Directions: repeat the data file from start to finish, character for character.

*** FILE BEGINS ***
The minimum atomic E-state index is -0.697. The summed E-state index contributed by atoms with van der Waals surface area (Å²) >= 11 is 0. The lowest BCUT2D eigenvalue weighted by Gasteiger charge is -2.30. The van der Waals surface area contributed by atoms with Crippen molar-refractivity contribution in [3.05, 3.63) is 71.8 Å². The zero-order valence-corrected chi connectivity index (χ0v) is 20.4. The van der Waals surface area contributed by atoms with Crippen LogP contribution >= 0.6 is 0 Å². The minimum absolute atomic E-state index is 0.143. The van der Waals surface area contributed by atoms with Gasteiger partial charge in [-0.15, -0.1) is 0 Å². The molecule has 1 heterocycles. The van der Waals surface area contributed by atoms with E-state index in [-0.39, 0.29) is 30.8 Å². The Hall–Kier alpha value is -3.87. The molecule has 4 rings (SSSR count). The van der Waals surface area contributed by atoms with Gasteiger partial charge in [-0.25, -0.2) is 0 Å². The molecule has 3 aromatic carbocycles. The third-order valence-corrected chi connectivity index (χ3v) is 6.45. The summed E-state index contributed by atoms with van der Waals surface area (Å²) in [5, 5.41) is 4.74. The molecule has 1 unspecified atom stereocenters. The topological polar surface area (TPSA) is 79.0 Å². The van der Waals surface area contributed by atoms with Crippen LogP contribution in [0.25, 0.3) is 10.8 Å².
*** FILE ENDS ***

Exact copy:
The minimum atomic E-state index is -0.697. The summed E-state index contributed by atoms with van der Waals surface area (Å²) >= 11 is 0. The lowest BCUT2D eigenvalue weighted by Gasteiger charge is -2.30. The van der Waals surface area contributed by atoms with Crippen molar-refractivity contribution in [3.05, 3.63) is 71.8 Å². The zero-order valence-corrected chi connectivity index (χ0v) is 20.4. The van der Waals surface area contributed by atoms with Crippen LogP contribution >= 0.6 is 0 Å². The minimum absolute atomic E-state index is 0.143. The van der Waals surface area contributed by atoms with Gasteiger partial charge in [-0.15, -0.1) is 0 Å². The molecule has 1 heterocycles. The van der Waals surface area contributed by atoms with E-state index in [-0.39, 0.29) is 30.8 Å². The Hall–Kier alpha value is -3.87. The molecule has 4 rings (SSSR count). The van der Waals surface area contributed by atoms with Gasteiger partial charge in [-0.25, -0.2) is 0 Å². The molecule has 3 aromatic carbocycles. The third-order valence-corrected chi connectivity index (χ3v) is 6.45. The summed E-state index contributed by atoms with van der Waals surface area (Å²) in [5, 5.41) is 4.74. The molecule has 1 unspecified atom stereocenters. The topological polar surface area (TPSA) is 79.0 Å². The van der Waals surface area contributed by atoms with Crippen LogP contribution in [0.25, 0.3) is 10.8 Å².